12.1 Decision-Making Context

The software architect or decision maker wishes to maximize the difference between the benefit derived from the system and the cost of implementing the design. The CBAM begins where the ATAM concludes and, in fact, depends upon the artifacts that the ATAM produces as output. Figure 12.1 depicts the context for the CBAM.

Figure 12.1. Context for the CBAM


Because architectural strategies have technical and economic implications, the business goals of a software system should influence the strategies used by software architects or designers. The direct economic implication is the cost of implementing the system. The technical implications are the characteristics of the system?namely, the quality attributes. In turn the quality attributes have economic implications because of the benefits that can be derived.

Recall that when an ATAM has been applied to a software system, we have as a result a set of artifacts documented on completion. They are:

  • A description of the business goals that are crucial to the success of the system

  • A set of architectural views that document the existing or proposed architecture

  • A utility tree that represents a decomposition of the stakeholders' goals for the architecture, starting with high-level statements of quality attributes and ending with specific scenarios

  • A set of risks that have been identified

  • A set of sensitivity points (architectural decisions that affect some quality attribute measure of concern)

  • A set of tradeoff points (architectural decisions that affect more than one quality attribute measure, some positively and some negatively)

The ATAM identifies the set of key architectural decisions relevant to the quality attribute scenarios elicited from the stakeholders. These decisions result in some specific quality attribute responses?namely, particular levels of availability, performance, security, usability, modifiability, and so forth. But each architectural decision also has associated costs. For example, using redundant hardware to achieve a desired level of availability has a cost; checkpointing to a disk file has a different cost. Furthermore, both of these architectural decisions will result in (presumably different) measurable levels of availability that will have some value to the organization developing the system. Perhaps the organization believes that its stakeholders will pay more for a highly available system (a telephone switch or medical monitoring software, for example) or that it will be sued if the system fails (for example, the software that controls anti-lock brakes in an automobile).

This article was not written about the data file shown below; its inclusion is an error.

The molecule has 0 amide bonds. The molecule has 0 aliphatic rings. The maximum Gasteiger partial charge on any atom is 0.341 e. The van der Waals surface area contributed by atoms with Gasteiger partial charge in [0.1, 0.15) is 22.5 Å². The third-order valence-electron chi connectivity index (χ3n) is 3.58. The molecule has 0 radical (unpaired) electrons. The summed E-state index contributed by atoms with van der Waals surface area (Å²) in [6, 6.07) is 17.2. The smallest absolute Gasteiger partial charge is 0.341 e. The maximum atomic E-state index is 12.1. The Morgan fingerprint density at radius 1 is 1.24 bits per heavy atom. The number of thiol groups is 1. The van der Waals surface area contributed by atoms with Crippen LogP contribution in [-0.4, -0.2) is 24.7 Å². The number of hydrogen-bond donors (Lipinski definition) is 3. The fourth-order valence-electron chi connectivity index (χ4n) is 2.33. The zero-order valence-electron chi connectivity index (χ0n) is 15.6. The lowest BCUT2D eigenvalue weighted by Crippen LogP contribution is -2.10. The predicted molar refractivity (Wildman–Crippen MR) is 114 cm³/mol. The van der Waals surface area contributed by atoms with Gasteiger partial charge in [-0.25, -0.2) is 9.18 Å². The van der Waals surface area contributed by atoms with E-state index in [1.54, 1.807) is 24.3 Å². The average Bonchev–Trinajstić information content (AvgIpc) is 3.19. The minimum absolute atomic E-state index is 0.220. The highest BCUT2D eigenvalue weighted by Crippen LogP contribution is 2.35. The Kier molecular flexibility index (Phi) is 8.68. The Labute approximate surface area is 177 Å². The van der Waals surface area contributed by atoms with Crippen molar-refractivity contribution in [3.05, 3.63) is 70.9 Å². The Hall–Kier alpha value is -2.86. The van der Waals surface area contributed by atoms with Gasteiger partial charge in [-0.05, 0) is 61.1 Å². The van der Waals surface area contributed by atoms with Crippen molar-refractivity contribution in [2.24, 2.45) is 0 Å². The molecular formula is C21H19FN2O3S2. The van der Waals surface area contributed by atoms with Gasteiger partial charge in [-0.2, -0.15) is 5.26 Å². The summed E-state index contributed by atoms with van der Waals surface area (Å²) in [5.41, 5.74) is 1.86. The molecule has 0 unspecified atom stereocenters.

The ATAM uncovers the architectural decisions made in the system and links them to business goals and quality attribute response measures. The CBAM builds on this base by eliciting the costs and benefits associated with these decisions. Given this information, the stakeholders can then decide whether to use redundant hardware, checkpointing, or some other tactic to achieve the system's desired availability. Or they can choose to invest their finite resources in some other quality attribute?perhaps believing that higher performance will have a better benefit-to-cost ratio. A system always has a limited budget for creation or upgrade, so every architectural choice is, in some sense, competing with every other one for inclusion.

The CBAM does not make decisions for the stakeholders, just as a financial advisor does not tell you how to invest your money. It simply aids in the elicitation and documentation of the costs, benefits, and uncertainty of a "portfolio" of architectural investments and gives the stakeholders a framework within which they can apply a rational decision-making process that suits their needs and their risk aversion.

To briefly summarize, the idea behind the CBAM is that architectural strategies (a collection of architectural tactics) affect the quality attributes of the system and these in turn provide system stakeholders with some benefit. We refer to this benefit as utility. Each architectural strategy provides a specific level of utility to the stakeholders. Each also has cost and takes time to implement. Given this information, the CBAM can aid the stakeholders in choosing architectural strategies based on their return on investment (ROI)?the ratio of benefit to cost.

    Part Two: Creating an Architecture
    Part Four: Moving From One System to Many